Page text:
A course in intelligent design?

Call it concern. I have been deeply troubled by rumors of intelligent design being introduced as an alternative course for the quantitative reasoning or lab science requirement of the liberal learning curriculum. I am a proponent of free speech and see nothing wrong with intelligent design, if that adheres to a person’s beliefs. However, substituting the potential science or math course with intelligent design circumvents the very point of a liberal learning curriculum.

The point of taking a lab science or quantitative reasoning is to limber the mind, asking it to investigate beyond a guided belief system. Science and mathematics do this by challenging people to look at the world through a new lens, one that encourages conclusions to be drawn through observation and experimentation. The fundamental problem with religion is that it does not ask us to question, but rather asks us to accept authority based on faith.

Of course, no one puts a gun to our heads when we, as students, pick our schedules, so intelligent design would not be infringing on anyone that rejects it outright. However, it provides an easy excuse for those who believe in intelligent design to skate through a semester, without challenging the belief system that their parents have handed down to them. As F. Scott Fitzgerald said, “The test of a first-rate intelligence is the ability to hold two opposed ideas in mind at the same time and still retain the ability to function.” That is, learning a new method of inquiry inside the classroom, while holding onto faith for more appropriate situations outside of it.

In this way, one method is not better than the other. They just belong in their appropriate places: science in the classroom and religion in church. This has become a serious issue as faith begins to invade both the classroom and politics, taking control of institutions in which it has no place, especially the public institution of the College, an institution that receives federal funding.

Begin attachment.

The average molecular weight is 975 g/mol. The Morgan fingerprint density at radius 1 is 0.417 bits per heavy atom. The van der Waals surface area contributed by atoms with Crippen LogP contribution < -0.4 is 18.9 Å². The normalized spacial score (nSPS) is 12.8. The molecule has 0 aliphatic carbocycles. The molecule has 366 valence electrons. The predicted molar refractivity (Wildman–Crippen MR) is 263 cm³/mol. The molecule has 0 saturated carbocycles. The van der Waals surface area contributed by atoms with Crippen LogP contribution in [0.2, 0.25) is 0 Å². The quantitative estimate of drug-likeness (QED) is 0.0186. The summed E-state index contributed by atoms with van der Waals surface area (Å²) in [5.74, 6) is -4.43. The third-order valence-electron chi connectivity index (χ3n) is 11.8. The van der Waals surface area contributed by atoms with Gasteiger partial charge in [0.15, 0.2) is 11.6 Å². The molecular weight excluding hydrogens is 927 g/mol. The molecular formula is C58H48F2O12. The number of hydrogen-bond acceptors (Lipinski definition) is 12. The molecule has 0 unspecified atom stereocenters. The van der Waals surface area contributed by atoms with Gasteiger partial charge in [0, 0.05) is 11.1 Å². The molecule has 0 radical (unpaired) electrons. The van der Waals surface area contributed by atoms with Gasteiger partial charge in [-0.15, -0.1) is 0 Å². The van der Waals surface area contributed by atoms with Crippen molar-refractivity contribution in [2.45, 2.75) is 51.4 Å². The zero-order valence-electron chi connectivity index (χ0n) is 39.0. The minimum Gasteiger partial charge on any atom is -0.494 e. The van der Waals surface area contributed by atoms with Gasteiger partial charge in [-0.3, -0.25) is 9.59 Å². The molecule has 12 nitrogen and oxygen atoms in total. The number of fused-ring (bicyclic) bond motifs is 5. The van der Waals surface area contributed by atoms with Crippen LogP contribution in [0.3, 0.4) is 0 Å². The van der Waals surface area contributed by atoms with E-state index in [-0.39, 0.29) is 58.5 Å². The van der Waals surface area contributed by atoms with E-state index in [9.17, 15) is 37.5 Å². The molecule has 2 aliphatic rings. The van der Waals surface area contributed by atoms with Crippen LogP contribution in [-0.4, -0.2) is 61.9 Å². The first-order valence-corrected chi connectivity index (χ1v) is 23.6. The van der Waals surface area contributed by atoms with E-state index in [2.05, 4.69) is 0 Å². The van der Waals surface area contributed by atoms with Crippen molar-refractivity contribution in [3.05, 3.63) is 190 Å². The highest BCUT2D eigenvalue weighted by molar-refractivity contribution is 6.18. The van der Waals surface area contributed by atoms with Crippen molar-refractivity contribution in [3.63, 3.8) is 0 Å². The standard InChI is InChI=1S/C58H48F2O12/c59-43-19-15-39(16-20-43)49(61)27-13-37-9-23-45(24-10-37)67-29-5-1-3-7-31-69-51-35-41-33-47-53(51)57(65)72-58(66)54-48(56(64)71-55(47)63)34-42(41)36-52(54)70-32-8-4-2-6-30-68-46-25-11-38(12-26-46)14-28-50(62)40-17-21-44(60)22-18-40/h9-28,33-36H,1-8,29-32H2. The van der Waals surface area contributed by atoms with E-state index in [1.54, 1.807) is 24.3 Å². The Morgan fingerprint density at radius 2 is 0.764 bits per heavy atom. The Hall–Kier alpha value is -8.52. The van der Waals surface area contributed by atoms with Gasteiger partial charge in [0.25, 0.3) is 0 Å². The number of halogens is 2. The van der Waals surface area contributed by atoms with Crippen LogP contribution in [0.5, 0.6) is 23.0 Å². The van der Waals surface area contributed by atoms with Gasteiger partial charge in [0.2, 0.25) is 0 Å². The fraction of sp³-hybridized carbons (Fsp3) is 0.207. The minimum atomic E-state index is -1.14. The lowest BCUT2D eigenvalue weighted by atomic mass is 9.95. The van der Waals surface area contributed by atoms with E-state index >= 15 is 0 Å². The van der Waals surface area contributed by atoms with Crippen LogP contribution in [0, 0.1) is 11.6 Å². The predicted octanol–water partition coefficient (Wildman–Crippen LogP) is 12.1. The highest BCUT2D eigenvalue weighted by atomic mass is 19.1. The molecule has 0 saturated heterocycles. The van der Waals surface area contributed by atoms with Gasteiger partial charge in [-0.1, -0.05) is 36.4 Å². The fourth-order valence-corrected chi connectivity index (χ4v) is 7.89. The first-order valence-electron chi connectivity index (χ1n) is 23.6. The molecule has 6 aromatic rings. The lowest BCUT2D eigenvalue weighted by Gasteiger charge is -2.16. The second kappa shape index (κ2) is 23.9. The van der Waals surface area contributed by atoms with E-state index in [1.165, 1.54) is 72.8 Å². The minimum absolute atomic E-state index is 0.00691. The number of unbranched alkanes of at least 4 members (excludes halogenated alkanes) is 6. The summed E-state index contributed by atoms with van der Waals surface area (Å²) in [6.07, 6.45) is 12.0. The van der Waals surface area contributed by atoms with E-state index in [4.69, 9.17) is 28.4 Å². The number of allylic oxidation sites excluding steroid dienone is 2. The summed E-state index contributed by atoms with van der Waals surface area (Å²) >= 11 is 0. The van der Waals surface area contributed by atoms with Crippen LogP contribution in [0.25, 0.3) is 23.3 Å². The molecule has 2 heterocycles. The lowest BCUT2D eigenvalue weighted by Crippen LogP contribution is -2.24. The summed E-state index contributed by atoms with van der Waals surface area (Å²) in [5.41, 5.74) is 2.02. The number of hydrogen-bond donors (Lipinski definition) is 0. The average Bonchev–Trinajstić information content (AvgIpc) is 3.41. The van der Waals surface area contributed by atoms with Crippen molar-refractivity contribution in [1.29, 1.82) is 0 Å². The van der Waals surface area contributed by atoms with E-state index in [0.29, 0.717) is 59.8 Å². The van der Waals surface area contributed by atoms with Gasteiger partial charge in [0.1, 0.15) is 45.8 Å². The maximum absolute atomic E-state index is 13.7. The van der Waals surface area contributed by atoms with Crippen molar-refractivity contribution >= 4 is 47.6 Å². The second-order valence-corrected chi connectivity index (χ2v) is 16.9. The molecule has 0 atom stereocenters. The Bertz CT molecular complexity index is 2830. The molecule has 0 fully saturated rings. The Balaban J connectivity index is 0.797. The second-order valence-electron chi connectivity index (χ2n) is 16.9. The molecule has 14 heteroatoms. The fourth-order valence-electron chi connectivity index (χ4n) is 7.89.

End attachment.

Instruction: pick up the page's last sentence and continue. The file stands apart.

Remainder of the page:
I am neither conservative nor liberal, but I feel the Bush regime’s modern combination of religion and politics are reminiscent of fascism. By incorporating religion into education we subvert the point of developing free thought by equating it with ideology.

This is best reflected in the politics of Adolph Hitler, who also put religion on an equal playing field with education. Addressing Germany in 1933, he said, “The national Government will provide and guarantee to the Christian Confessions the influence due them in the schools and education. It is concerned for genuine harmony between Church and State.” Parallel these statements to President Bush’s endorsement of intelligent design in education, and imagine the course America is undertaking.

Let us not mix politics and religion; let us not surrender to blind faith; let us use education to get a well-rounded view of the world. Maybe then we can build a better one than our parents have left for us.

In this way, my fellow students, let us foster our minds with alternative ways of thinking instead of letting the Bible think for us. If God exists, he did not create us to be slaves to ideology, I am sure. He gave us brains to think, eyes to see and ears to hear. Let us progress forward, not backward.